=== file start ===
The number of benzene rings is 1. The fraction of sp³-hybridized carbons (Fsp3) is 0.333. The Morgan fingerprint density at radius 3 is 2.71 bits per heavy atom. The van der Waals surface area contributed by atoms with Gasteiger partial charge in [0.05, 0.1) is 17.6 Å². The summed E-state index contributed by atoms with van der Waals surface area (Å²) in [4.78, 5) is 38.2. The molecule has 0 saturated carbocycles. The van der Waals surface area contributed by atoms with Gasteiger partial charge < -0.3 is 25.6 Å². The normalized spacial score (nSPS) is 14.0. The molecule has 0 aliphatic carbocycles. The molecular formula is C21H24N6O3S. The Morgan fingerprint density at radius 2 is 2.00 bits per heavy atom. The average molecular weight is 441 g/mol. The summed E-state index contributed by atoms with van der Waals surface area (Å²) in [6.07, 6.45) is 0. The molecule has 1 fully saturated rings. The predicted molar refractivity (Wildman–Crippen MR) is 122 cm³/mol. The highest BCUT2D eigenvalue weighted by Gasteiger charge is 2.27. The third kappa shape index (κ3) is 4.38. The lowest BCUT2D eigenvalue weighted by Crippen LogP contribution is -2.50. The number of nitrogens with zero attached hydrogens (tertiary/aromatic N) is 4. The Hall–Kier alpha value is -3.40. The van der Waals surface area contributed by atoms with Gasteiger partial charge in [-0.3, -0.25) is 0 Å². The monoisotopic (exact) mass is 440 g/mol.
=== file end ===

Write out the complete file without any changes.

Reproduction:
The number of benzene rings is 1. The fraction of sp³-hybridized carbons (Fsp3) is 0.333. The Morgan fingerprint density at radius 3 is 2.71 bits per heavy atom. The van der Waals surface area contributed by atoms with Gasteiger partial charge in [0.05, 0.1) is 17.6 Å². The summed E-state index contributed by atoms with van der Waals surface area (Å²) in [4.78, 5) is 38.2. The molecule has 0 saturated carbocycles. The van der Waals surface area contributed by atoms with Gasteiger partial charge < -0.3 is 25.6 Å². The normalized spacial score (nSPS) is 14.0. The molecule has 0 aliphatic carbocycles. The molecular formula is C21H24N6O3S. The Morgan fingerprint density at radius 2 is 2.00 bits per heavy atom. The average molecular weight is 441 g/mol. The summed E-state index contributed by atoms with van der Waals surface area (Å²) in [6.07, 6.45) is 0. The molecule has 1 fully saturated rings. The predicted molar refractivity (Wildman–Crippen MR) is 122 cm³/mol. The highest BCUT2D eigenvalue weighted by Gasteiger charge is 2.27. The third kappa shape index (κ3) is 4.38. The lowest BCUT2D eigenvalue weighted by Crippen LogP contribution is -2.50. The number of nitrogens with zero attached hydrogens (tertiary/aromatic N) is 4. The Hall–Kier alpha value is -3.40. The van der Waals surface area contributed by atoms with Gasteiger partial charge in [-0.3, -0.25) is 0 Å². The monoisotopic (exact) mass is 440 g/mol.